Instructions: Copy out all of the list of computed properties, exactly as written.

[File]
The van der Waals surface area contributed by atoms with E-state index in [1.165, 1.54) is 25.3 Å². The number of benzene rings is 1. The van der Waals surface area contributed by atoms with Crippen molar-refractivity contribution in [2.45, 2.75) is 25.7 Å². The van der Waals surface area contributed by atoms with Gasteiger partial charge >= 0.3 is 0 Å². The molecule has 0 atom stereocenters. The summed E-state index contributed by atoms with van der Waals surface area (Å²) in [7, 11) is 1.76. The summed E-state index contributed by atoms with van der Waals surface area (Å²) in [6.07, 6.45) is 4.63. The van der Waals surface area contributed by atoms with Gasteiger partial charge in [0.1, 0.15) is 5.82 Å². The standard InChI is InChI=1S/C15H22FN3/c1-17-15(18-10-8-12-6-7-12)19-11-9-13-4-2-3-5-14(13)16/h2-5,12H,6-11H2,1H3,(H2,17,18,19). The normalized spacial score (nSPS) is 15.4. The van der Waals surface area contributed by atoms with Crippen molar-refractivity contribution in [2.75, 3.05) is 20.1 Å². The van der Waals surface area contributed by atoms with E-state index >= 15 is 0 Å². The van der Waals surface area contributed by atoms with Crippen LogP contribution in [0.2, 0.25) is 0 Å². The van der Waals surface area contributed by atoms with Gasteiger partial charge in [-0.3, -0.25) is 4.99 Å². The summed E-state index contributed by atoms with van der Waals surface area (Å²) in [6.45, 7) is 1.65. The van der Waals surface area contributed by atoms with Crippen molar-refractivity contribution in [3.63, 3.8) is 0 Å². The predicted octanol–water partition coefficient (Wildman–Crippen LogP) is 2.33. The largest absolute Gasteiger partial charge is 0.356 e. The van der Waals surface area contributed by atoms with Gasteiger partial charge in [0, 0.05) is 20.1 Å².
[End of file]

The van der Waals surface area contributed by atoms with E-state index in [1.165, 1.54) is 25.3 Å². The number of benzene rings is 1. The van der Waals surface area contributed by atoms with Crippen molar-refractivity contribution in [2.45, 2.75) is 25.7 Å². The van der Waals surface area contributed by atoms with Gasteiger partial charge >= 0.3 is 0 Å². The molecule has 0 atom stereocenters. The summed E-state index contributed by atoms with van der Waals surface area (Å²) in [7, 11) is 1.76. The summed E-state index contributed by atoms with van der Waals surface area (Å²) in [6.07, 6.45) is 4.63. The van der Waals surface area contributed by atoms with Gasteiger partial charge in [0.1, 0.15) is 5.82 Å². The standard InChI is InChI=1S/C15H22FN3/c1-17-15(18-10-8-12-6-7-12)19-11-9-13-4-2-3-5-14(13)16/h2-5,12H,6-11H2,1H3,(H2,17,18,19). The normalized spacial score (nSPS) is 15.4. The van der Waals surface area contributed by atoms with Crippen molar-refractivity contribution in [2.75, 3.05) is 20.1 Å². The van der Waals surface area contributed by atoms with E-state index >= 15 is 0 Å². The van der Waals surface area contributed by atoms with Crippen LogP contribution in [0.2, 0.25) is 0 Å². The van der Waals surface area contributed by atoms with Gasteiger partial charge in [-0.3, -0.25) is 4.99 Å². The summed E-state index contributed by atoms with van der Waals surface area (Å²) in [6.45, 7) is 1.65. The van der Waals surface area contributed by atoms with Crippen molar-refractivity contribution in [3.63, 3.8) is 0 Å². The predicted octanol–water partition coefficient (Wildman–Crippen LogP) is 2.33. The largest absolute Gasteiger partial charge is 0.356 e. The van der Waals surface area contributed by atoms with Gasteiger partial charge in [0, 0.05) is 20.1 Å².